As I mentioned in a previous post I’m in the process of automating REPAMA – our competitive marketing intelligence methodology. It’s quite a task and I’ve not been able to focus as much time on the project as I would have liked, but it’s coming along.
REPAMA visualises competitive intelligence. I created the REPAMA methodology to allow me to understand infrastructure software vendors’ marketing strategies and to allow me to compare one vendor’s strategy with another. REPAMATron is the project that is automating the manual REPAMA methodology. It’s going to take a number months to work through all of the algorithms to ensure that they are true to the manual REPAMA methodology. But I thought I’d share some of the early output and at the same time address something that is bugging me at the moment – how to represent the Market Element Distribution (MED) studies graphically.
Those familiar with the manual REPAMA methodology will know that I have historically represented the Market Element Distribution charts as spider (or radar/spoke/polar) diagrams. I used Excel to produce the charts and as you can see from the chart below this results in an interesting way to represent the relative commitment/lack of commitment to each of the specific elements of the marketing strategy.
Excel-Produced Radar Chart – Example MITICOR MED Study
The greater the commitment to a specific element of marketing strategy, the longer the spoke in the chart. For example, my MITICOR study looks at the how much emphasis a vendor places on each of the 7 categories of Value Proposition that I monitor (Market, Income, Time, Institutional, Cost, Operational, Risk). Therefore if I find evidence that a vendor leads with a value proposition around reducing expenditure (Cost is the ‘C’ in MITICOR) and has a minor commitment to increasing revenue (Income is the first ‘I’ in MITICOR), then the spider chart would feature a long spoke for Cost and a shorter spoke for Income – as shown for Vendor 2 in the example chart above.
Using Excel allowed me to ensure, through manual adjustment that each chart was readable. Even if the chart featured data that occupied the same area I would be able to adjust colour, shading or line size to make it easier to read. However, now that a program is producing the chart I no longer have the luxury of a pair of human eyes to fettle the appearance.
The result is a spider chart that can be a little busy and difficult to read as shown below.
Radar Chart – Example MITICOR MED Study (Automatically produced by REPAMATron)
In addition the charting library that I’m using doesn’t support radar charts with smoothed (spline) lines. As a result the radar features angular lines which again makes it slightly more difficult to read than it’s Excel smoothed-line cousin. (As an aside, Excel 2010 also has a problem with smoothed lines on radar charts).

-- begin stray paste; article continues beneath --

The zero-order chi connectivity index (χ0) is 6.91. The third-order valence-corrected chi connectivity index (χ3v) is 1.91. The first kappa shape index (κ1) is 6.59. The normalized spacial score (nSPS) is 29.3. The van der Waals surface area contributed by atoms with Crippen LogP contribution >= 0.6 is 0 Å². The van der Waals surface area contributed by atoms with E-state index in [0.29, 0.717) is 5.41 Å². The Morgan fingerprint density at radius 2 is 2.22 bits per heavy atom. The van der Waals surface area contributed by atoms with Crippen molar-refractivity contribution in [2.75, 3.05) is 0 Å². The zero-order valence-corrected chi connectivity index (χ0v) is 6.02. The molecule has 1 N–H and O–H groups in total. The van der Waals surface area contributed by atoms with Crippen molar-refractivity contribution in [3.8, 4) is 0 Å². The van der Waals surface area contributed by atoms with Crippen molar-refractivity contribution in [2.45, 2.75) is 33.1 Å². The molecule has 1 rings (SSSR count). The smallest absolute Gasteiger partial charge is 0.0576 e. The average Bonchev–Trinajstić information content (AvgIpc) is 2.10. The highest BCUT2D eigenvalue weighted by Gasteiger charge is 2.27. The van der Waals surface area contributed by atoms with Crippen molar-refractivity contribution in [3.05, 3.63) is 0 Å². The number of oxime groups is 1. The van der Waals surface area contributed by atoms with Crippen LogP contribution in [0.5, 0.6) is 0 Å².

So I’m looking at alternative charts that still show the relative commitment to different elements of marketing strategy but perhaps show them a little more clearly. Here are some of the ones I’ve looked at.
Spline Chart – Example MITICOR MED Study (Automatically produced by REPAMATron)
100% Stacked Column Chart – Example MITICOR MED Study (Automatically produced by REPAMATron)
100% Stacked Area Chart – Example MITICOR MED Study (Automatically produced by REPAMATron)
Line Chart – Example MITICOR MED Study (Automatically produced by REPAMATron)
Stacked Bar Chart – Example MITICOR MED Study (Automatically produced by REPAMATron)
100% Stacked Bar Chart- Example MITICOR MED Study (Automatically produced by REPAMATron)
Stacked Column Chart – Example MITICOR MED Study (Automatically produced by REPAMATron)
The style that I am currently favouring is the Spline Chart (as shown on the right). I think this really clearly shows the different strategies of the vendors in the study and the resulting spline line produces a signature shape for that vendor’s strategy.
That said in early testing I have had some feedback that this sort of chart should not be used to show discrete data values in a series, but instead is better used to show the flow between different data points – i.e. identifying the delta between previous and subsequent data points.
So if I’m not going to use the spline chart then I think I’m leaning toward the Stacked Column Chart (as shown on the left). So I will take more soundings and think on it some more.
In order to tune the natural language process engine at the heart of REPAMATron, I’m going to focus on an area of the infrastructure software market that I know well – the ESB segment. I must stress that the charts and tables that I’ll post in this and future blog entries will be Beta versions because the required algorithms and statistical analysis are not fully developed.
REPAMATron is currently designed to automatically build a series of PowerPoint slides so in subsequent blog posts I will share some PowerPoint output whilst the algorithms are tuned.